In 1996 I was invited by the Council of the Baltic Sea States to chair a committee of Western European political scientists, economists and lawyers charged with the task of inspecting and evaluating a unique academic initiative, in which Council members themselves and the European Union had invested large sums of money. The recipient of this largesse was EuroFaculty, which had been established some three years previously with a singular remit: to reform the teaching of law, political science and economics (which included business and management) in the newly independent states of Lithuania, Estonia and Latvia.
I must confess that I had not previously heard of EuroFaculty, about which practically no one in academia in the UK seemed to know anything. In fact, its labours were to play a pivotal role in the reinvigoration of the university teaching of humanities and social sciences in these countries, and it has had an impact that, I think, could hardly have been imagined when the initiative was first launched.
The problem that EuroFaculty was established to solve stemmed from the downfall of the Soviet empire and, more specifically, from the desire of the German government, and of Hans-Dietrich Genscher, its foreign minister at the time, to draw Lithuania, Estonia and Latvia into the ambit of the EU. Recognising the need for a great many reforms in the way these countries conducted themselves, Genscher looked to their universities to provide the required professional leadership, but it was obvious that nothing could be expected from this direction unless and until the universities were themselves overhauled. EuroFaculty was not the only initiative launched with this end in view, but it was the most internationally focused of these efforts, and it was the most successful.
It is difficult to imagine now the parlous state of the non-technical universities and university departments that the Soviets left behind. In Riga, my committee felt reassured that peer review of teaching had always taken place, until a politics instructor took us aside and explained that the sole object of that exercise had been to make sure that the pedagogy was exclusively Marxist. In Tartu in southern Estonia, a deputation begged us to intercede with Brussels and procure a supply of chalk for the blackboards. What struck us most of all was the sheer irrelevance of the material, which was taught for the most part by Soviet-trained academics and Communist Party hacks. We recommended that wherever possible these worthies should be paid to not come to work, while EuroFaculty, using Western-trained academics, educated and nurtured a younger generation of scholars. The recommendation was accepted and, by and large, it worked.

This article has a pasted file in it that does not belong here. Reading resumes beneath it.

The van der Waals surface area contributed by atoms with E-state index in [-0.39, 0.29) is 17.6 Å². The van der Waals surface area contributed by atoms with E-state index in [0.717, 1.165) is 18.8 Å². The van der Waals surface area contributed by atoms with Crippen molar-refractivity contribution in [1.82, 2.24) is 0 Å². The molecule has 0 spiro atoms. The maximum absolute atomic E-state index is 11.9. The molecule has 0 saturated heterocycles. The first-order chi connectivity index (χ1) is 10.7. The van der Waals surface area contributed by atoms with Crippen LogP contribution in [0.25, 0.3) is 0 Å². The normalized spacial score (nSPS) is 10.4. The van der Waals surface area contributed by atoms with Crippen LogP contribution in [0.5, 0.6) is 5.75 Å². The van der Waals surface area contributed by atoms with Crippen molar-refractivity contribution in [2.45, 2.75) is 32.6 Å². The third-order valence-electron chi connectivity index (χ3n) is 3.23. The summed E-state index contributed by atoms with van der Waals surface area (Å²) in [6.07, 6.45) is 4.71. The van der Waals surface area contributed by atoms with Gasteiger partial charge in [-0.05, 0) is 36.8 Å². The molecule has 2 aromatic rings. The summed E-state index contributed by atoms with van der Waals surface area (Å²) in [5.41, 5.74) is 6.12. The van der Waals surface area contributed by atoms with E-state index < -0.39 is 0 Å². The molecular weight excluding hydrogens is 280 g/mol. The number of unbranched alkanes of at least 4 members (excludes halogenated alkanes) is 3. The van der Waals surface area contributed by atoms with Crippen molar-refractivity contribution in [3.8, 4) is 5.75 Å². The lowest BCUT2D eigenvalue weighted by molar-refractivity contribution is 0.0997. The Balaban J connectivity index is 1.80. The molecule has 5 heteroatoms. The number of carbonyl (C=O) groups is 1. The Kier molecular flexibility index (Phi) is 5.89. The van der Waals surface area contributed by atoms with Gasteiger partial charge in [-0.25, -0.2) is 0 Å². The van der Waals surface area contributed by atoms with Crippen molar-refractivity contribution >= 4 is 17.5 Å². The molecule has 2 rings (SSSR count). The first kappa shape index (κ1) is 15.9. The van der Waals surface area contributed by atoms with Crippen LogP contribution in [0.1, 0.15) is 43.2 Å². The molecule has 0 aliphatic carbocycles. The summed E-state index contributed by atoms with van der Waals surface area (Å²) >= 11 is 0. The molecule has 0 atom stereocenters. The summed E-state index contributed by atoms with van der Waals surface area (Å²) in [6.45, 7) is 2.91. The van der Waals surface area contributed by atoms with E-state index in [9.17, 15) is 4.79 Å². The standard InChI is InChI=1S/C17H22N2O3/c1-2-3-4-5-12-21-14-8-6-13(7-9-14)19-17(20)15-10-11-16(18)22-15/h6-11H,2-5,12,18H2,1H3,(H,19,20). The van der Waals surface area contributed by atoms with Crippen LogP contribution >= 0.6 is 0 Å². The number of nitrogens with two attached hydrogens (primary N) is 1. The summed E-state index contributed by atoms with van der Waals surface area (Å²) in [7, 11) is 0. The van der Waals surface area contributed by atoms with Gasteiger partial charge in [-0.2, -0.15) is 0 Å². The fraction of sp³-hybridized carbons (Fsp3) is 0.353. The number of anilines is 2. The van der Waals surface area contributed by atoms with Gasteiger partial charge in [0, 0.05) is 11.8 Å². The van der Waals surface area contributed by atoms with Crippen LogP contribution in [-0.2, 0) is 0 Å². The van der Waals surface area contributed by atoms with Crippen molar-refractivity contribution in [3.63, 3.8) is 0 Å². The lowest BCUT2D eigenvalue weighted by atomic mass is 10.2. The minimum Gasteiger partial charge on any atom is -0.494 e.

Of the three directors of EuroFaculty, the Danish economist Gustav Kristensen, the author of this volume, was the last, serving from 2001 until the project was honourably terminated four years later. His history may strike some as over-anecdotal, but its great strength lies in its author's determination to tell the story "warts and all". Among the difficulties that the project overcame was the intense rivalry that existed between the Baltic states, Swedish suspicions of German intentions, constant bickering among the participating Western nations and the mind-numbing bureaucracy that EU sponsorship imposed on all our efforts.
Although individual Brits contributed to and worked within EuroFaculty, the official British financial contribution was derisory. While it wasted vast amounts of British taxpayers' money on corrupt Third World regimes, the Blair government supported just two EuroFaculty lecturers - and their funding was peremptorily withdrawn in 2002, leaving the Danes and the Norwegians to pick up the bill. Kristensen faithfully chronicles this betrayal but stops short of calling it disgraceful and short-sighted, which I'm afraid it was.
Born into a Dream: EuroFaculty and the Council of the Baltic Sea States
By Gustav N. Kristensen. Berliner Wissenschafts-Verlag 516pp, €59.00. ISBN 9783830517696. Published 1 May 2010